Common Accounting System

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COMMON ACCOUNTING SYSTEM INTRODUCTION 1. Most of the State Cooperative Societies Acts have provisions regarding preparation and submission of financial statements such as Balance Sheet, Profit and Loss Account and Trading Account of PACS. However, the formats for financial statements of PACS have not been prescribed in many States. The existing formats have evolved over a period of time on the basis of instructions from the RCS, Director of Audit, etc., There is no uniformity and transparency in the formats adopted by PACS within the States 2. The Task Force on Revival of Short-Term Cooperative Credit Structure observed that PACS, in many states, do not follow standard accounting systems and do not make adequate provisions against NPAs and follow proper income recognition norms. While PACS, in some States, make provisions for bad and doubtful debts as per the guidelines issued by the erstwhile Agriculture Credit Department (ACD) of Reserve Bank of India, PACS in other States like Andhra Pradesh, Uttarakhand and Kerala follow Income Recognition and Asset Classification (IRAC) norms as applicable to DCCBs/SCBs as prescribed by the Registrar of Cooperative Societies of the State concerned. A large number of PACS in many States continue to adopt single entry system of accounting, even though a number of PACS in these States have adopted double entry system of book-keeping. 3. The introduction of a Uniform Accounting System for the PACS would depend upon a number of factors like adoption of Common Financial Statements by PACS, exhaustive list of General Ledger Heads of Accounts, applicability of various accounting principles like following double entry, netting concepts, introduction of prudential norms (IRAC), viz., Income Recognition, Asset Classification and Capital Adequacy Norms. As indicated in the Revival Package, implementing States will have to adopt prudential norms for PACS in consultation with NABARD, while recapitalization assistance would provide for cleansing of the balance sheet of the PACS as on 31 March 2004, recomputing the accumulated losses based on such norms, and separate assistance for raising their capital adequacy to the level of 7% CRAR. 4. As envisaged under the Revival Package of GoI, NABARD in collaboration with GTZ devised a Simplified, Standard and Common Accounting System for PACS. While designing the Common Accounting System for PACS, the existing systems and practices of accounting of the PACS in a number of states have been studied both under manual and computerised systems having regard to the nature and scale of business, prudential norms and best practices in accounting and their relevance to computerization and discussions held with various stakeholders such as State Cooperative Banks, District Central Cooperative Banks, Dept of Cooperative Audit, Registrar of Cooperative Societies and the Training Institutes of Cooperatives. The major components of CAS are : (i) Applicability of universally accepted basic concepts and principles in the maintenance of accounts by the PACS. (ii) Adoption of standard financial statements, viz., Balance Sheet, P&L A/c. and Trading A/c. (iii) List of a common set of General Ledger Heads of Account compatible with financial statements; and (iv) Maintenance of minimum essential and Standard Books of Accounts. 5. Uniformity in financial statements, viz., Balance Sheet, Profit and Loss Account, Trading Account coupled with adoption of certain basic accounting principles are regarded as an essential part, while the exhaustive list of GL A/c. heads and minimum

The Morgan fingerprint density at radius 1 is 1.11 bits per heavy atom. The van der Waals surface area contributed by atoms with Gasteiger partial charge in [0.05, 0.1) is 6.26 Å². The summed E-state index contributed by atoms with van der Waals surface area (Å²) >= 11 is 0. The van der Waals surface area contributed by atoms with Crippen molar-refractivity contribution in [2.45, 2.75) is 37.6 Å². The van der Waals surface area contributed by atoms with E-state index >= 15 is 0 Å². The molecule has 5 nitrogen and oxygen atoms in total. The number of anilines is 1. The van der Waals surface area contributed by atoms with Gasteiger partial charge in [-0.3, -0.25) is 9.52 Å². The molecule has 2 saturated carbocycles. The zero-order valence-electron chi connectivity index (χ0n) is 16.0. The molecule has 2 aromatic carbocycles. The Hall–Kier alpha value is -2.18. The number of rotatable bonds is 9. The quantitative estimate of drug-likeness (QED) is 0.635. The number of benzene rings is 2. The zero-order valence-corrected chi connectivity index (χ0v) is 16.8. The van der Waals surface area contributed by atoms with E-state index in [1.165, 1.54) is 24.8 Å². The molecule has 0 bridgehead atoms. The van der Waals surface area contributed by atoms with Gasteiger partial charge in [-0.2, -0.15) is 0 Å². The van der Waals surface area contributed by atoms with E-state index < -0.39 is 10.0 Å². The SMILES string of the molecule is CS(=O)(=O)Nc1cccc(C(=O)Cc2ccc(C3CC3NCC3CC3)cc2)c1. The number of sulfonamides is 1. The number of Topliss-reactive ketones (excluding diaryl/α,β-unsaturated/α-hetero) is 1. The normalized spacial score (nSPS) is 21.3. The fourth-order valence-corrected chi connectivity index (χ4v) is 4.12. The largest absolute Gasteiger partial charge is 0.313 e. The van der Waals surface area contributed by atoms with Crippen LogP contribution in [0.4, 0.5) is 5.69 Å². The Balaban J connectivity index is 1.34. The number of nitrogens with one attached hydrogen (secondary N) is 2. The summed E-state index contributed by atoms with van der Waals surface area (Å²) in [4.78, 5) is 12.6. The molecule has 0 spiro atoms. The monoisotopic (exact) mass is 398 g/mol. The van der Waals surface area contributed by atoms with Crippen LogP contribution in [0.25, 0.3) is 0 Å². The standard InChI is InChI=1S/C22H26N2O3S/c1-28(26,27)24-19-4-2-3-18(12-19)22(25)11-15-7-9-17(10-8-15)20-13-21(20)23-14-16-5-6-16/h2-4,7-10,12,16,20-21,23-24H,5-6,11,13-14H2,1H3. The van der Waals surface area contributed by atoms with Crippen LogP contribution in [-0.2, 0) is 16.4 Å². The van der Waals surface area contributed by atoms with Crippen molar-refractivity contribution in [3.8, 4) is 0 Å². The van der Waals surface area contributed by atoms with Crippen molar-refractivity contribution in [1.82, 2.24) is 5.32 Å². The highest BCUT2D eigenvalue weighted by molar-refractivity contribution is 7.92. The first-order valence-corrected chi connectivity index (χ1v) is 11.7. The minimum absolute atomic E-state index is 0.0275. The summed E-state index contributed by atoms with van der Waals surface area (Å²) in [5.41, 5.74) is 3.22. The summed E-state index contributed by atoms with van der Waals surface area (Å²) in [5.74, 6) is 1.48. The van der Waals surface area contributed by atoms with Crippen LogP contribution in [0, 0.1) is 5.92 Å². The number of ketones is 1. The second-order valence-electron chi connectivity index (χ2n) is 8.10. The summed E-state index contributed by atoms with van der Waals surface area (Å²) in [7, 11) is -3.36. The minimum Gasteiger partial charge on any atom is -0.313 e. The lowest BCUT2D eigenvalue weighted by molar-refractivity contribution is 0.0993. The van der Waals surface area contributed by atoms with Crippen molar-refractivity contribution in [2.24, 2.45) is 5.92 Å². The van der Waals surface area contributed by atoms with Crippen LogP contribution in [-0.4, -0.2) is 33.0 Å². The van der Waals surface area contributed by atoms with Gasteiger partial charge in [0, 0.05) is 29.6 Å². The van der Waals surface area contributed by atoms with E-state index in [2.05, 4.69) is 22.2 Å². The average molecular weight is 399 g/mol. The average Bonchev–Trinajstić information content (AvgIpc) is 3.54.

standard set of books as suggested may be taken as best practices/measures under the CAS. 6. Computerisation

As discussed in the NIMC, the financial statements comprising the output of the CAS and a separate MIS will constitute the focus of computerisation at the PACS level under the Package. As computerisation in PACS in different parts of the country may be timetaking, CAS may be introduced in...
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